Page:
Standing on the sidewalk, I try to imagine which of the bright lights are planets and which are stars. One of them is maybe the sun of the doomed planet Krypton. Another isn't a moon, it's a space station waiting on the night side of Yavin.

On a good night, if I'm standing in the right direction and not overcome by the fumes, I can find my way to the Big Dipper and Orion's belt. The rest are a mystery. I didn't pay enough attention in middle school to remember which strings of pin points belongs to which constellation, but I look up and wonder about them.

Occasionally, a plane descending from on high and approaching the airport on the other side of the city will pass overhead. I always watch and think about the places they've come from, places I'd probably like to see. My standard middle-age complaint is I don't travel as much as I'd like. I'm a tourist who has no stickers on his suitcase.

Looking up at the stars, watching the planes pass overhead, I can't help but feel a little like a clam resting on the bottom of a harbor, looking up at the bottoms of boats. Of course, clams are blind and while they might not know it, should be grateful to not have noses or dogs, probably.

The leash maybe works both ways.

Friday, April 16, 2010

Blondie and the B-52s

I was a little annoyed when the listings for the Blondie/B-52s vanished... and when I get annoyed, I tend to ask questions. Hell, it worked out pretty good last time. I got a note from Henry Rollins about why he's not playing West Virginia. So, I sent a note to Blondie, asking why they removed the listing for the show in Charleston.

Here's what they said:

"The promoter asked us to temporarily remove it so they can announce it on a
specific date. This happens sometimes when a tour is first being
announced... there are any number of reasons, could be they want to make a
local ad, webpage, have a technical problem with a ticket link, etc.
It will reappear when they authorize it, which should be soon."

Of course, one of these reasons might be a nosy entertainment writer who happened to see what he wasn't supposed to.

Other guys speak truth to power, take on the government, crime or coal barons. They expose corruption, tell you not to eat the government cheese (which tasted fine to me) and generally try to give you a heads up on things you ought to know. I butt heads with and complicated the lives of people who book bands that were popular when I was in junior high.

I'm not complaining. It's kinda fun. I'm like a very low-watt superhero.

Thursday, April 15, 2010

All My Psychic Friends Have Settled Down

Just sort of thought I'd mention it, but Dionne Warwick is booked to play the Clay Center December 3 (I can't promise the link to Warwick's tour schedule will be there forever). The 69 year-old singer, best known for songs like "Walk On By" and "I Say A Little Prayer," was also deeply involved in the whole telephone psychic shtick.

I kinda miss the infomercials. It was something fun to watch back when I was 21 and was doing my best to drink a fifth of rum every single night.

Not everybody will be excited about the show. The mayor of Charleston, who has big love for 60s and 70s R&B, will probably be ready to have kittens, however. This is definitely his kind of thing. For me, my best memory of Dionne is from "My Best Friend's Wedding," which has very, very little to do with her, but I get that she's got some serious pipes (per various reviews over the last year or so, she can still sing).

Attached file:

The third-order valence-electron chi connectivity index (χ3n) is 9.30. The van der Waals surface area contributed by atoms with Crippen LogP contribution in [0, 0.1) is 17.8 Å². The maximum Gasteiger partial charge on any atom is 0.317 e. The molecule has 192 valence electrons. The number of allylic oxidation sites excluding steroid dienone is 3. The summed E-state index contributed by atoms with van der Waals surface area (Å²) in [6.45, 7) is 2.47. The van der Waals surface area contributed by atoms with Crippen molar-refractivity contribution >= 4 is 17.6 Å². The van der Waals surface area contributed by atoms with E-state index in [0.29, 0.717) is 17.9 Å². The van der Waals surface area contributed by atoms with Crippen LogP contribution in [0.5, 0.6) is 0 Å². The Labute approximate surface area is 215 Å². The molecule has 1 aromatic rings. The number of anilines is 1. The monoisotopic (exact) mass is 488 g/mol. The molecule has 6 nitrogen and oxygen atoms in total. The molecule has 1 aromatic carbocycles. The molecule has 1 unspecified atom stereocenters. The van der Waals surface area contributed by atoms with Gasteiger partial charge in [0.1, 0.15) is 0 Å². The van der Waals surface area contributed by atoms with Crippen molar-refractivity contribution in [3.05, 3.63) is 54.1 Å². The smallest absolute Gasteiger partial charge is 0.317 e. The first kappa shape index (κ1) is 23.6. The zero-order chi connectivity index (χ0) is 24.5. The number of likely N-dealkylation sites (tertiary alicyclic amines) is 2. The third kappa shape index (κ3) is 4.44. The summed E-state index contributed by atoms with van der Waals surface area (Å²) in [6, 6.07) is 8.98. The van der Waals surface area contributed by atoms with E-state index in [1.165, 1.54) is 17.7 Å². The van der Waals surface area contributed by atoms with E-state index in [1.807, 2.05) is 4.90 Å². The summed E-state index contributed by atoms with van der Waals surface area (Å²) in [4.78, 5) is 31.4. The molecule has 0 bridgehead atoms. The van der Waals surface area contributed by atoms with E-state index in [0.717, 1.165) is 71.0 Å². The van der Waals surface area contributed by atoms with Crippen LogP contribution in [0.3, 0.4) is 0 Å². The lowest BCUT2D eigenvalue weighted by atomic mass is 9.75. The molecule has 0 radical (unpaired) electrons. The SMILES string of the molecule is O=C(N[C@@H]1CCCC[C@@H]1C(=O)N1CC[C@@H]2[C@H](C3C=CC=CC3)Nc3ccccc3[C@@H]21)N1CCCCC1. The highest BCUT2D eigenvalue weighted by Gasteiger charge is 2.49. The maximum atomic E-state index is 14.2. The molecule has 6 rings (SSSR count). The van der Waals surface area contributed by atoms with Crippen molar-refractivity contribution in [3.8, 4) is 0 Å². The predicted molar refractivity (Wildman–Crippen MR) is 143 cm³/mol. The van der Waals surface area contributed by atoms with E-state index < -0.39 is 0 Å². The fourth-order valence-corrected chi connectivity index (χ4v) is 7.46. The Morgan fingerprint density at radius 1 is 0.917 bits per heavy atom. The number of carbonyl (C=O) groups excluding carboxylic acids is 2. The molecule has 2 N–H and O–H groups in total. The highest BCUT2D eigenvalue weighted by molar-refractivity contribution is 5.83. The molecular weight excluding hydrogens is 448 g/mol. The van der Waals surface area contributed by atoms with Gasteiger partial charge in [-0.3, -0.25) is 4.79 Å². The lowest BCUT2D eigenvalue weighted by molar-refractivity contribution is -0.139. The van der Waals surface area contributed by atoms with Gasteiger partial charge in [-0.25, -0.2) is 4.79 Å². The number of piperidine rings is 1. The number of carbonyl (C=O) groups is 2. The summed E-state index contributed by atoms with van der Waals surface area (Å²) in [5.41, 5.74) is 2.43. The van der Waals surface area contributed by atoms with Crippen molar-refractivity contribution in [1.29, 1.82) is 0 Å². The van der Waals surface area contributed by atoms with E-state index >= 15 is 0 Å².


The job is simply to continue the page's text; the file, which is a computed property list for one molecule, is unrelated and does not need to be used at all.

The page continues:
Anyway, I'm kind of looking forward to asking her thoughts about astrology. I'm a Gemini and kind of hoping there might be something cool for me coming up in 2011.

We might have to do the interview by e-mail. $3.99 per minute is a bit pricey on my budget.

Wednesday, April 14, 2010


I bitch a lot about the bands that don't come to West Virginia --less complaints are given about the entertainers who brave crossing the border from Ohio. I don't always dig what they do, but I dig that they still come here to do it. I give props to the endless stream of Contemporary Christian and down on their heels mainstream Country bands that seem to hit every single county fair in the state.

I'm glad we get them. I wish it were more, but apparently there's not a lot I can do about that.

Anyway, the Clay Center is supposedly bringing in the B-52s and Blondie. I can't say for sure since after I learned of the show and spoke to the Clay Center, the websites who leaked the information mysteriously pulled the listings. It was like magic.

Regardless, I'm more than a little excited about the show. Sure, both bands are a bit long in the tooth. Debbie Harry is 64. The B-52s are very middle-aged and probably have grand children of some type, but it hardly matters. I grew up on both of them and the B-52s are still in permanent rotation on my stereo.

So, what makes this different than say the Pointer Sisters, who are coming to Charleston during Festivall? It's hard for me to put a finger on. Technically, they're a contemporaries. The Pointer Sisters were active during the same period, had hits and an outrageous over-the-top stage presence...

Maybe it's because the Pointer Sisters always seemed like a top 40 band who mostly adjusted and adapted to the mainstream to keep fitting in. Blondie and the B-52s seemed like outsiders who managed to become popular when the mainstream audience found them.

If anything, it looked to me like they lost a sizable chunk of their audience when they tried to cater too much to mainstream tastes. They stopped growing, started conforming and kind of faded away.

The Pointer Sisters, I think, were more a victim of a sea change in R&B that followed the genre's embrace of hip hop and a grittier urban atmosphere. They just didn't belong in the neighborhood any more.

Not that this is what really happened with any of them... Not that it matters.

I'm still pretty excited about maybe getting to see Blondie and maybe hear Fred Schneider's absurdly nasal voice tell me he's got a Chrysler that's as big as a whale and it's about to set sail.

It's probably a sickness.

Friday, April 9, 2010

Vacation Bible School

So, it looks like the Westboro Baptist Church wasn't much after all; just a raggedy bunch of miscreants dragging along their thin children to wearily hide behind signs on an endless field trip full of hate.